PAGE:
But the most essential for any new recording is still the quality of the singing, and in this respect this cast comes up against legendary singers from several earlier – and present-day – generations. What we notice is that Marthe is not the fruity contralto we have been used to hearing, but a rather bright soprano which gives the role a lighter touch – and Ingrid Perruche is well inside the role. Generally there is a corresponding youthfulness about the whole cast. Méphisto is a true bass-baritone and Andrew Foster-Williams makes him less of the formidable demonic stentorian basso profondo and more of the ironic jester – without in any way underplaying the character’s otherworldly abode. His diabolic laughter in the serenade is truly abominable. Jean-Sébastien Bou’s Valentin sings well, even though he is denied his Avant de quitter ces lieux, which of course was specifically composed for Charles Santley when he sang the role at Her Majesty's Theatre in London in 1864. Anas Séguin is a worthy Wagner and Juliette Mars is marvellous in both her arias. But what makes this recording a worthy competitor to established favourites is the singing of the two central characters. While some recordings of Faust feature a light coloratura Marguerite, Rousset has, in line with the composer’s wishes, opted for a more powerful and more mature singer, and Veronique Gens in my mind seems the ideal answer to those wishes. Mature she certainly is but here she seems rejuvenated and sings with a beauty of tone and freshness of approach that is irresistible. Her King of Thule and Jewel Song has rarely been sung with such warmth and such conviction. I have long admired her both as a recitalist and opera artist, but here she surpasses herself. And she is partnered by a Faust who matches her in soft lyricism and sensitive phrasing. Benjamin Bernheim seems to be the answer to a long-cherished dream of a worthy successor to Leopold Simoneau and Nicolai Gedda in this repertoire. Roberto Alagna is the closest so far but Bernheim’s Salut! demeure is even more masterly with a heavenly high C sung pianissimo. Elsewhere he sports a brilliance in the upper regions that the super-lyrical Simoneau couldn’t quite muster. He seems set out for a great career and Deutsche Grammophon have recently signed an exclusive contract with him and his debut recital is to be released in early November 2019. These two singers’ achievements alone should make this issue an obligatory purchase for lovers of good singing. The value of the issue is further enhanced by the lavish documentation – as always with this series from The Palazzetto Bru Zane housed, together with the discs, in a hardback book comprising 180 pages.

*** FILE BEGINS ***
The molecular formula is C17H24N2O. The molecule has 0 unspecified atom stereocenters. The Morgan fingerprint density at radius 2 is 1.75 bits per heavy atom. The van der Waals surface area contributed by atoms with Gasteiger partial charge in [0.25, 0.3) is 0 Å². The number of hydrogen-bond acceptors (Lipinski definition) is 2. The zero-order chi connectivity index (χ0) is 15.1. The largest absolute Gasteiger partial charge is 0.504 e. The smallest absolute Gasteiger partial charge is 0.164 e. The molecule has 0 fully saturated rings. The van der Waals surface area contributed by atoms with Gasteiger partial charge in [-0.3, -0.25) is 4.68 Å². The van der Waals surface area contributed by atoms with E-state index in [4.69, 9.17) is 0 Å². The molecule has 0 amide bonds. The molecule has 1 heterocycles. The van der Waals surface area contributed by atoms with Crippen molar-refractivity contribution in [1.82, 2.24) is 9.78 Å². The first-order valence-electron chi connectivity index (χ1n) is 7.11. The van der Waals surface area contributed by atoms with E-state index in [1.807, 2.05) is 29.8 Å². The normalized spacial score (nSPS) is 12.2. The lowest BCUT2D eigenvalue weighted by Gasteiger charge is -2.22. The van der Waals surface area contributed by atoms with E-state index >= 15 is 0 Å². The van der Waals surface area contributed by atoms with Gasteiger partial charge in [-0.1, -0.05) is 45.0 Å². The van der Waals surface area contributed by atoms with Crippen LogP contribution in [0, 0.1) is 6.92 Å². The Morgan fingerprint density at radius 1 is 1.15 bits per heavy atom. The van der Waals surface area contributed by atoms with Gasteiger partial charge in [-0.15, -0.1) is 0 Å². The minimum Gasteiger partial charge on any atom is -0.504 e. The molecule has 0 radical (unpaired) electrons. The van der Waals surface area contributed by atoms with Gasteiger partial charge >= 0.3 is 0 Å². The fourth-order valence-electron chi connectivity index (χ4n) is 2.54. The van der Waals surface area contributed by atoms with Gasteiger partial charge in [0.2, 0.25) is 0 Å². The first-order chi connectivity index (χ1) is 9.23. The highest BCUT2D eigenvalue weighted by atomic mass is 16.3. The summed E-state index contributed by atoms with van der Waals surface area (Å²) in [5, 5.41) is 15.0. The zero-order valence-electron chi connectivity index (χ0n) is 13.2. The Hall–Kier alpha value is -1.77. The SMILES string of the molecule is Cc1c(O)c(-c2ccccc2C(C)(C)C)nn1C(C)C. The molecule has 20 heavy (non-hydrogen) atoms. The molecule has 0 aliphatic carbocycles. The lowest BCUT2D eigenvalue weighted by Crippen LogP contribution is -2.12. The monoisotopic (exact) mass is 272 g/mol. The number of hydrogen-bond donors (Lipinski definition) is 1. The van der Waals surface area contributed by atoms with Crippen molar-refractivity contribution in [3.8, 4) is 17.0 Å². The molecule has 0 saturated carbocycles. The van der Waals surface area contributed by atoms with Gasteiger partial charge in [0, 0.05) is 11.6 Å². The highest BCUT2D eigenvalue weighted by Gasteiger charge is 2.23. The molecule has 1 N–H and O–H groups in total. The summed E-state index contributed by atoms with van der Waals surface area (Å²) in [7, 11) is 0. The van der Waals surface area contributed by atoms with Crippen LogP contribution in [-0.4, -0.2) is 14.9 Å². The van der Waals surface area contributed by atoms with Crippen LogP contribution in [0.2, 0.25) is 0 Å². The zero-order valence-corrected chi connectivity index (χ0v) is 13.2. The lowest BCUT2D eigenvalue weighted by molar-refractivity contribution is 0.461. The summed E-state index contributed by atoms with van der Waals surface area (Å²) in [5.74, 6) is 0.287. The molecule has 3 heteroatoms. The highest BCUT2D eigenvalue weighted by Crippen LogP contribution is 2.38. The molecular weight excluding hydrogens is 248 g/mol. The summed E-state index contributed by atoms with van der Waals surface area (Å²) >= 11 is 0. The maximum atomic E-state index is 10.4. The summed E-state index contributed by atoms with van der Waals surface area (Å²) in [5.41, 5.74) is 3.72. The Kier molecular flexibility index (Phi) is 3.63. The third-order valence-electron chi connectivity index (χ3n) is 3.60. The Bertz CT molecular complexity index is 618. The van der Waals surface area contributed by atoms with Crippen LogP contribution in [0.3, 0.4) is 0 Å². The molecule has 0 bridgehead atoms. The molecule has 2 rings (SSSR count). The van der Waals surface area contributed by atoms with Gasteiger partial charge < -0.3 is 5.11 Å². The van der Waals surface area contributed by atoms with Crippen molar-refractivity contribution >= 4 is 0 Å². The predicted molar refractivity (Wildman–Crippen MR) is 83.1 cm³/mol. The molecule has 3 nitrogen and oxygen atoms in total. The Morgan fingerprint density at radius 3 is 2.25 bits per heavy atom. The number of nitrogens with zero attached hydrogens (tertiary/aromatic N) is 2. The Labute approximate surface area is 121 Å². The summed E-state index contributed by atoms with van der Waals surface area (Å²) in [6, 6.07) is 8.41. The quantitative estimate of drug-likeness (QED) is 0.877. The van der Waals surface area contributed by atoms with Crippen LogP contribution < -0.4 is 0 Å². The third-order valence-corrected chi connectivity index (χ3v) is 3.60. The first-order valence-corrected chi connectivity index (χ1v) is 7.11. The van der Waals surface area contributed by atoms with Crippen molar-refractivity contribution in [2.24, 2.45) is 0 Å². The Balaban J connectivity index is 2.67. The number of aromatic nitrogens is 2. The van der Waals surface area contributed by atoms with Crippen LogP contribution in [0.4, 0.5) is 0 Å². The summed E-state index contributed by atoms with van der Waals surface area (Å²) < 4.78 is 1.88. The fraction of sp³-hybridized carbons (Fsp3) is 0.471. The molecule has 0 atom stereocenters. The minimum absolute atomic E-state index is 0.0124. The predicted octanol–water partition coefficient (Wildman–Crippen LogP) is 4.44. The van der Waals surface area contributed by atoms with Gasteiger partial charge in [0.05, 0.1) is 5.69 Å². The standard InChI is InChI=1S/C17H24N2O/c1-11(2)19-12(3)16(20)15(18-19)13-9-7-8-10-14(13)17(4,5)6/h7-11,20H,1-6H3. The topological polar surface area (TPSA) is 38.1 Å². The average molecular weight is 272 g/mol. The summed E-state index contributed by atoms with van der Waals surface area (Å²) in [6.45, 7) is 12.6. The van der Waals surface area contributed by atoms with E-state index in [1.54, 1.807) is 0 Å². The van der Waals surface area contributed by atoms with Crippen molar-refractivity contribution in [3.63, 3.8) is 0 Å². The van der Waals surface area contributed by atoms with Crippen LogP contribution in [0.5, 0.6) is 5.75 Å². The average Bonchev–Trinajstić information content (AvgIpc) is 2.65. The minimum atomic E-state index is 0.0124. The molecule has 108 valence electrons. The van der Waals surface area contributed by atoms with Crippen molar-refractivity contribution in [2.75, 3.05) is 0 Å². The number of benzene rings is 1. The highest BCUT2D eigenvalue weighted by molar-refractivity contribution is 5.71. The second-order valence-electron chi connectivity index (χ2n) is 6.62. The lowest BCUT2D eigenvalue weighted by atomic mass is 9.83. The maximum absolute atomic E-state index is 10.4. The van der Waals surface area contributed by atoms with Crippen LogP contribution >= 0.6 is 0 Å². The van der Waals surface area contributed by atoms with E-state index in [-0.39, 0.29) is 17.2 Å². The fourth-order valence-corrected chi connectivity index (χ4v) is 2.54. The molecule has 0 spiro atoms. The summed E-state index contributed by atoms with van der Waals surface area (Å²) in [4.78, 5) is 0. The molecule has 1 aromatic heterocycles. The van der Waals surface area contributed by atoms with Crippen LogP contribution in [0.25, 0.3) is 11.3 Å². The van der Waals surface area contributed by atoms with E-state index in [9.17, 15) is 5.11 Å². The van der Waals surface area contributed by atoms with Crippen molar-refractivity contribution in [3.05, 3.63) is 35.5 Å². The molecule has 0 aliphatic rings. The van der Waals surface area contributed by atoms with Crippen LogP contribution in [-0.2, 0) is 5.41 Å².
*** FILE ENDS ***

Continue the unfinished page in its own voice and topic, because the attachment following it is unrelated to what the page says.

For the unique experience to hear a lot of previously unheard music by Gounod and the sense of the original Opéra-Comique tradition in excellent readings and excellent singing and playing of all involved, this is a recording that should be in the collection of every admirer of this opera.